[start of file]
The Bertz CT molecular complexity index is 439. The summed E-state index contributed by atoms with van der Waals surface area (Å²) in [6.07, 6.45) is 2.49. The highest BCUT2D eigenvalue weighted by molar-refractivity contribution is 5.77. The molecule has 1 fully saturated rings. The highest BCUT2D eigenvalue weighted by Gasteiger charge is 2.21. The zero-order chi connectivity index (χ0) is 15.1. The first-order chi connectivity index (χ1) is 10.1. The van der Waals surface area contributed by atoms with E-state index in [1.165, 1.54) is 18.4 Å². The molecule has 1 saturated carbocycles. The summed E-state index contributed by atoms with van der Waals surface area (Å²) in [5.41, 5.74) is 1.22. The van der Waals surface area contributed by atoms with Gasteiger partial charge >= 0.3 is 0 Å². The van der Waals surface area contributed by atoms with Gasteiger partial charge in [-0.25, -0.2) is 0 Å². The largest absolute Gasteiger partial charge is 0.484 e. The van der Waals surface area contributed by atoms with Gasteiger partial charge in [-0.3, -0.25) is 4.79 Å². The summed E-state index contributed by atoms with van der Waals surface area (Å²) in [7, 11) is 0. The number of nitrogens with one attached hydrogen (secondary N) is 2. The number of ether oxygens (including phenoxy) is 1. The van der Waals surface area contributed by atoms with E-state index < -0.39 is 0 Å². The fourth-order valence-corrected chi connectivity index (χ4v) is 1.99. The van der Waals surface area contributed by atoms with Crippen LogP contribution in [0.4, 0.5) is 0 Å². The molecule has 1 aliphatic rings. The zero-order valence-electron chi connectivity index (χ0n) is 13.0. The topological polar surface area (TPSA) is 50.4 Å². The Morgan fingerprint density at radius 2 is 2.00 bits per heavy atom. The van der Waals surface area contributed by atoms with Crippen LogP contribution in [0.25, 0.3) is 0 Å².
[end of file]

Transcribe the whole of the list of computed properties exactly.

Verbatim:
The Bertz CT molecular complexity index is 439. The summed E-state index contributed by atoms with van der Waals surface area (Å²) in [6.07, 6.45) is 2.49. The highest BCUT2D eigenvalue weighted by molar-refractivity contribution is 5.77. The molecule has 1 fully saturated rings. The highest BCUT2D eigenvalue weighted by Gasteiger charge is 2.21. The zero-order chi connectivity index (χ0) is 15.1. The first-order chi connectivity index (χ1) is 10.1. The van der Waals surface area contributed by atoms with E-state index in [1.165, 1.54) is 18.4 Å². The molecule has 1 saturated carbocycles. The summed E-state index contributed by atoms with van der Waals surface area (Å²) in [5.41, 5.74) is 1.22. The van der Waals surface area contributed by atoms with Gasteiger partial charge >= 0.3 is 0 Å². The van der Waals surface area contributed by atoms with Gasteiger partial charge in [-0.25, -0.2) is 0 Å². The largest absolute Gasteiger partial charge is 0.484 e. The van der Waals surface area contributed by atoms with Gasteiger partial charge in [-0.3, -0.25) is 4.79 Å². The summed E-state index contributed by atoms with van der Waals surface area (Å²) in [7, 11) is 0. The number of nitrogens with one attached hydrogen (secondary N) is 2. The number of ether oxygens (including phenoxy) is 1. The van der Waals surface area contributed by atoms with E-state index < -0.39 is 0 Å². The fourth-order valence-corrected chi connectivity index (χ4v) is 1.99. The van der Waals surface area contributed by atoms with Crippen LogP contribution in [0.4, 0.5) is 0 Å². The molecule has 1 aliphatic rings. The zero-order valence-electron chi connectivity index (χ0n) is 13.0. The topological polar surface area (TPSA) is 50.4 Å². The Morgan fingerprint density at radius 2 is 2.00 bits per heavy atom. The van der Waals surface area contributed by atoms with Crippen LogP contribution in [0.25, 0.3) is 0 Å².